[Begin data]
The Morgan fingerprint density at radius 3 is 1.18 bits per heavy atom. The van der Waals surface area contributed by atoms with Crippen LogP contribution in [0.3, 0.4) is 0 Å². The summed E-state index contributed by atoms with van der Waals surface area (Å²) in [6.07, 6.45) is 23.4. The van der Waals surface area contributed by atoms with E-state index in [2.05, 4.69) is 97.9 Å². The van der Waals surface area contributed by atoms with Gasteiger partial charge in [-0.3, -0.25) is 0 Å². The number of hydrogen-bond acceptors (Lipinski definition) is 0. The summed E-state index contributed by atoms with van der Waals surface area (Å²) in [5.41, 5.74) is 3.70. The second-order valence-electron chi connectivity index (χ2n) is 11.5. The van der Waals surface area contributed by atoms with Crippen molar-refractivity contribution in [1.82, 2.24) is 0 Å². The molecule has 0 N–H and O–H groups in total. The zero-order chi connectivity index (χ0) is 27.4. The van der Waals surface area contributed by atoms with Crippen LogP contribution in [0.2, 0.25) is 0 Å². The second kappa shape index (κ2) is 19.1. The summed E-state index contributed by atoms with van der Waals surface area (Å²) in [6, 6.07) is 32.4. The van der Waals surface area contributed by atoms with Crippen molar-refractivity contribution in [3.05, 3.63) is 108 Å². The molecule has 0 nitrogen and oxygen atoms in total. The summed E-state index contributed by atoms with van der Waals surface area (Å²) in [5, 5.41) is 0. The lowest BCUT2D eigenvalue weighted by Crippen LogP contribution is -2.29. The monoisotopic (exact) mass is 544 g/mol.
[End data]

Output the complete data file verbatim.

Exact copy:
The Morgan fingerprint density at radius 3 is 1.18 bits per heavy atom. The van der Waals surface area contributed by atoms with Crippen LogP contribution in [0.3, 0.4) is 0 Å². The summed E-state index contributed by atoms with van der Waals surface area (Å²) in [6.07, 6.45) is 23.4. The van der Waals surface area contributed by atoms with E-state index in [2.05, 4.69) is 97.9 Å². The van der Waals surface area contributed by atoms with Gasteiger partial charge in [-0.3, -0.25) is 0 Å². The number of hydrogen-bond acceptors (Lipinski definition) is 0. The summed E-state index contributed by atoms with van der Waals surface area (Å²) in [5.41, 5.74) is 3.70. The second-order valence-electron chi connectivity index (χ2n) is 11.5. The van der Waals surface area contributed by atoms with Crippen molar-refractivity contribution in [1.82, 2.24) is 0 Å². The molecule has 0 N–H and O–H groups in total. The zero-order chi connectivity index (χ0) is 27.4. The van der Waals surface area contributed by atoms with Crippen LogP contribution in [0.2, 0.25) is 0 Å². The second kappa shape index (κ2) is 19.1. The summed E-state index contributed by atoms with van der Waals surface area (Å²) in [6, 6.07) is 32.4. The van der Waals surface area contributed by atoms with Crippen molar-refractivity contribution in [3.05, 3.63) is 108 Å². The molecule has 0 nitrogen and oxygen atoms in total. The summed E-state index contributed by atoms with van der Waals surface area (Å²) in [5, 5.41) is 0. The lowest BCUT2D eigenvalue weighted by Crippen LogP contribution is -2.29. The monoisotopic (exact) mass is 544 g/mol.